First and foremost, if you have to ask yourself which format then shoot JPEG! However, for those that need more information, hopefully this post will help explain some of the differences and you can choose from there.
RAW format is often a proprietary format of a particular camera make (Nikon will be different than Canon, which will be different from Sony, etc.). RAW files hold all the RAW data captured by the camera. RAW digital files contain raw data that is uninterpreted and unaltered. RAW files can be thought of as digital negatives and are a pre-production starting point.
The JPEG format compresses image data into a smaller file size. In theory, a JPEG file contains less data as it discards whatever picture information it deems as “not needed” (how much depends on the specified size and the compression/quality settings) than an equivalent RAW file. JPEG is able to closely reproduce an image once fully loaded.
So in determining whether you should use JPEG or RAW as your preferred format of choice, you need to ask yourself two key questions.
1. What are your goals as a photographer? Essentially, you’ll need to select the right file format to match the following: your output goals (i.e., are you printing your photographs or do they stay online), your available computer storage space, your computer and software capabilities, the amount of time you are willing to spend with each photograph you take, and your technical comfort level.
2. How comfortable are you with editing your images on a computer? Assessing your technical skill level behind the camera and behind a computer is a key factor in deciding your format. Many professional photographers are technically excellent and rarely need to make any edits to their photographs, while many new photographers will need to ability to correct exposure, white balance.
So what are the benefits vs. disadvantages of using either format?
Camera RAW file holds all the data captured by the camera thereby providing more data in which to apply any edits without sacrificing quality. RAW software allows you to make (some) adjustments to the images such as exposure, white balance, contrast, saturation, noise reduction (limited). And RAW can easily be output to various sizes without sacrificing image quality. However, RAW files take up much more space on your memory card and hard-drives. RAW files always require some post-processing in photo editing software. RAW files must be converted to a printable or acceptable on-line viewing format. RAW software takes effort to learn how to use. And finally, computer processing time is much longer with RAW than with other formats.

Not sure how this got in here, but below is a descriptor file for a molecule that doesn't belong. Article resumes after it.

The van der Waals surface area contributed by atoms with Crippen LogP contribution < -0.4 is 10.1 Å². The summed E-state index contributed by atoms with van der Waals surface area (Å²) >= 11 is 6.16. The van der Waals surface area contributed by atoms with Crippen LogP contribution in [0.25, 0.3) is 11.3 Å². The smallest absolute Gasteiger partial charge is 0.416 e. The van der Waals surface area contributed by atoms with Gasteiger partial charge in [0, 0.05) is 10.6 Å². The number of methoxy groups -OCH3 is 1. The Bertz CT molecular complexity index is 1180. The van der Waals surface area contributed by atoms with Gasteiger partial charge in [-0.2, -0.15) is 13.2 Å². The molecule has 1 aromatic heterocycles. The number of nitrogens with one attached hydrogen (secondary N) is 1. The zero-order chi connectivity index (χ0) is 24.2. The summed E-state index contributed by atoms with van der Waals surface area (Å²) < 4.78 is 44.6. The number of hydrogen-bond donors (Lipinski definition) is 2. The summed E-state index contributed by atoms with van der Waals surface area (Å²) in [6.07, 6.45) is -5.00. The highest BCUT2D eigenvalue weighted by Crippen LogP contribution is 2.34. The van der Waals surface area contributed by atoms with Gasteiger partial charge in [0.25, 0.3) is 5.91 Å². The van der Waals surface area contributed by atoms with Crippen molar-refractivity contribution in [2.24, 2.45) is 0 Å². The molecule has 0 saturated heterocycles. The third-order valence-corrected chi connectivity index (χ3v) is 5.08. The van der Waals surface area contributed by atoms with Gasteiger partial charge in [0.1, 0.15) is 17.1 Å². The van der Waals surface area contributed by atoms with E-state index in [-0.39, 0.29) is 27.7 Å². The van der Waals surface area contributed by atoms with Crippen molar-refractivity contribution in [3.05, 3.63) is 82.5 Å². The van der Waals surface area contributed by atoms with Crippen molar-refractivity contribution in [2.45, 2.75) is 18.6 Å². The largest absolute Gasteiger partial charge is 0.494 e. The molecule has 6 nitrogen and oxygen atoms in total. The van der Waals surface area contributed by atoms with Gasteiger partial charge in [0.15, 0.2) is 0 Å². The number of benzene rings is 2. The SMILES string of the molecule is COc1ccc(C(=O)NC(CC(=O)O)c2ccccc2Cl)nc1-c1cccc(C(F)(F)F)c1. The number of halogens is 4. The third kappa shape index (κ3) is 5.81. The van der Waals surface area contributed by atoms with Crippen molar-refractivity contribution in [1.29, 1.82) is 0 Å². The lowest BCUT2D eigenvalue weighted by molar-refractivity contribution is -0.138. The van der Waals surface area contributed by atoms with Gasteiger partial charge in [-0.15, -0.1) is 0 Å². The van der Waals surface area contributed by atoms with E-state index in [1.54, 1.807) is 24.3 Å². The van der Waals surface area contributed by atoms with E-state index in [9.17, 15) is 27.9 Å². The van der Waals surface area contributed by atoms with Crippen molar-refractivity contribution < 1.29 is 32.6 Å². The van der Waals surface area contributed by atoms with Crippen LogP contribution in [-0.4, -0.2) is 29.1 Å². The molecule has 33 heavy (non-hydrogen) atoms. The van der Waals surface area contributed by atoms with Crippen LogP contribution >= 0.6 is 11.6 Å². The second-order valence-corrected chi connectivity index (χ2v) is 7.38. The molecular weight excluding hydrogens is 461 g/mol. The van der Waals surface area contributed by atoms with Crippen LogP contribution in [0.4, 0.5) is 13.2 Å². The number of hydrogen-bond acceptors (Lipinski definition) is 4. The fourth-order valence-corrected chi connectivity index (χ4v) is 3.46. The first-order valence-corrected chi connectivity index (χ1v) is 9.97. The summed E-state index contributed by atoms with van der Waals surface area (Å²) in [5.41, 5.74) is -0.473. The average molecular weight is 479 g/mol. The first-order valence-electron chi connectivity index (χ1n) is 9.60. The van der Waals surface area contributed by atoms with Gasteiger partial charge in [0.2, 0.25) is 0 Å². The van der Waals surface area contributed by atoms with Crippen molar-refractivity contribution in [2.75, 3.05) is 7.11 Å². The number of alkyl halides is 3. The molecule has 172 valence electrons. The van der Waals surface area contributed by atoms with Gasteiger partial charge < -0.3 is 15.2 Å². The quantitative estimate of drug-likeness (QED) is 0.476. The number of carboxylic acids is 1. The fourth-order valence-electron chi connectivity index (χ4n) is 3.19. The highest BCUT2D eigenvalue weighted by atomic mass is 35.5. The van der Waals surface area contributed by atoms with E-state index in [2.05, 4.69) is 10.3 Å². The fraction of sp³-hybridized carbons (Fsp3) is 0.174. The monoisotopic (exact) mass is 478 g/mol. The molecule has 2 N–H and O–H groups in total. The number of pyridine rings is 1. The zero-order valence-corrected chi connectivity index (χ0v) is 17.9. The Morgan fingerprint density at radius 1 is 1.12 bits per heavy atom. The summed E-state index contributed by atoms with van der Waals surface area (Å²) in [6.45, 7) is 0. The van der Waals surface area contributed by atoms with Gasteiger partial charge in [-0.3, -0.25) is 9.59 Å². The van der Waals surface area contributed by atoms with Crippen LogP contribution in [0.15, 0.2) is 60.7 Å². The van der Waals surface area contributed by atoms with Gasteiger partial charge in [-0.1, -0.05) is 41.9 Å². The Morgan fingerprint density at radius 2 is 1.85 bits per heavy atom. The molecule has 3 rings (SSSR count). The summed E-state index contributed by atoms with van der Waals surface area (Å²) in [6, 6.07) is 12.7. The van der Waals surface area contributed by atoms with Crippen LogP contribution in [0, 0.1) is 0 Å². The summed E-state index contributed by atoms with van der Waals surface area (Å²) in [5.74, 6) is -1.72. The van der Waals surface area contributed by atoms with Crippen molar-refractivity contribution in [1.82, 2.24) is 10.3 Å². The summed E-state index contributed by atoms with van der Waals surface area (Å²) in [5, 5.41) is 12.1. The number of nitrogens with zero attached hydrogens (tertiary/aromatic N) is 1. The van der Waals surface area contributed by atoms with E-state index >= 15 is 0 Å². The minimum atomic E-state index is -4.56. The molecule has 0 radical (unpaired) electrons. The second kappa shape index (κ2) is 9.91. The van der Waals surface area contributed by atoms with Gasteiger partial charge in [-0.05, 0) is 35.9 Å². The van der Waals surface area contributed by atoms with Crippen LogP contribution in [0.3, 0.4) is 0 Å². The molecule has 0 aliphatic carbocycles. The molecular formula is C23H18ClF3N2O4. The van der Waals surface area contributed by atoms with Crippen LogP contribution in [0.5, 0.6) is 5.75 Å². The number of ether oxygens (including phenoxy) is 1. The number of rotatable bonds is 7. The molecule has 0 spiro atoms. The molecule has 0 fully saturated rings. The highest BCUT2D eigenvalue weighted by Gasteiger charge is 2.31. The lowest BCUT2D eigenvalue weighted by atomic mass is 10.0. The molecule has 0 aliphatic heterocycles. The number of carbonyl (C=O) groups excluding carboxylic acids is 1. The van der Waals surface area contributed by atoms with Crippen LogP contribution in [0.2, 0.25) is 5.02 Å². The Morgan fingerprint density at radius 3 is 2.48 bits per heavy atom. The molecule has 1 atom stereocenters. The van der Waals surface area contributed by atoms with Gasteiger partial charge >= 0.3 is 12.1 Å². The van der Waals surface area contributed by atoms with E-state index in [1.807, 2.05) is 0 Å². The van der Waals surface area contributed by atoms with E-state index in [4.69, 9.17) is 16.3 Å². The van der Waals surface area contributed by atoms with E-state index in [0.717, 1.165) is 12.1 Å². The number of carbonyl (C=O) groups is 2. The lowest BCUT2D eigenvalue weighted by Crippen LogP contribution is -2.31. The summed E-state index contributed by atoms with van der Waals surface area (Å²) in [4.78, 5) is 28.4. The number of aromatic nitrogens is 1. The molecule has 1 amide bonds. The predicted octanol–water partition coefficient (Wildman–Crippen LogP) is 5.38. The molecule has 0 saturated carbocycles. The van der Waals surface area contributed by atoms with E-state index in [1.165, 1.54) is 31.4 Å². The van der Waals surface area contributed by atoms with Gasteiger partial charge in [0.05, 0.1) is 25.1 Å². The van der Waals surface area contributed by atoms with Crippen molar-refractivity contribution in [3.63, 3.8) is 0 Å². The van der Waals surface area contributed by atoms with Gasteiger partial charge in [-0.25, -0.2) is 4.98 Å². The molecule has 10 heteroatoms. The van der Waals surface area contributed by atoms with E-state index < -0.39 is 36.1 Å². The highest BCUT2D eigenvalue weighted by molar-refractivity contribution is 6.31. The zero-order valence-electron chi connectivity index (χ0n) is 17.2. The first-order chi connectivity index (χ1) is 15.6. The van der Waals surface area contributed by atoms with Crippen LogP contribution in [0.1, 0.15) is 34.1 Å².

The alternative to RAW format is JPEG (JPG).
JPEG is a widely used format and is used in a wide variety of programs (including the ability to view online). JPEG’s take up much less space on your hard-drives and memory cards (thereby allowing for more pictures on a card than one that contains RAW files). JPEG’s don’t need to be converted and are easily loaded into all image editing programs. And yet, despite those benefits JPEG has some drawbacks. First, JPEG is a compressed format and thus certain data is lost when the image is captured (data lost can include color saturation, range, sharpness). JPEG’s are a one-time interpretation of the subject based on the current settings of the camera; it is not possible to change the settings and create a new file based on those as you can with RAW.Â Creating larger prints than current settings allow for can create less than ideal results. Artifacting can be present in images because of compression.
So which format is better for me to use? Well, that comes down to a personal choice for you, even though some photographers may feel strongly towards using one format over another.Â Personally, I use both depending on the circumstances and the camera I am using. For all my professional shoots where I use a DSLR, I always shoot RAW as it gives me some latitude in making adjustments and creative edits. For my daily snapshots, where I am using a point-and-shoot camera, even though I have the ability to shoot RAW I choose JPEG.
I hope that this helps you understand the difference between the two formats a little and helps you make a wise choice. If you are shooting JPEG, give RAW a chance provided that you have the software to process your images. And if you are shooting RAW and really don’t need to, switch back to JPEG and save yourself a little bit of time and money.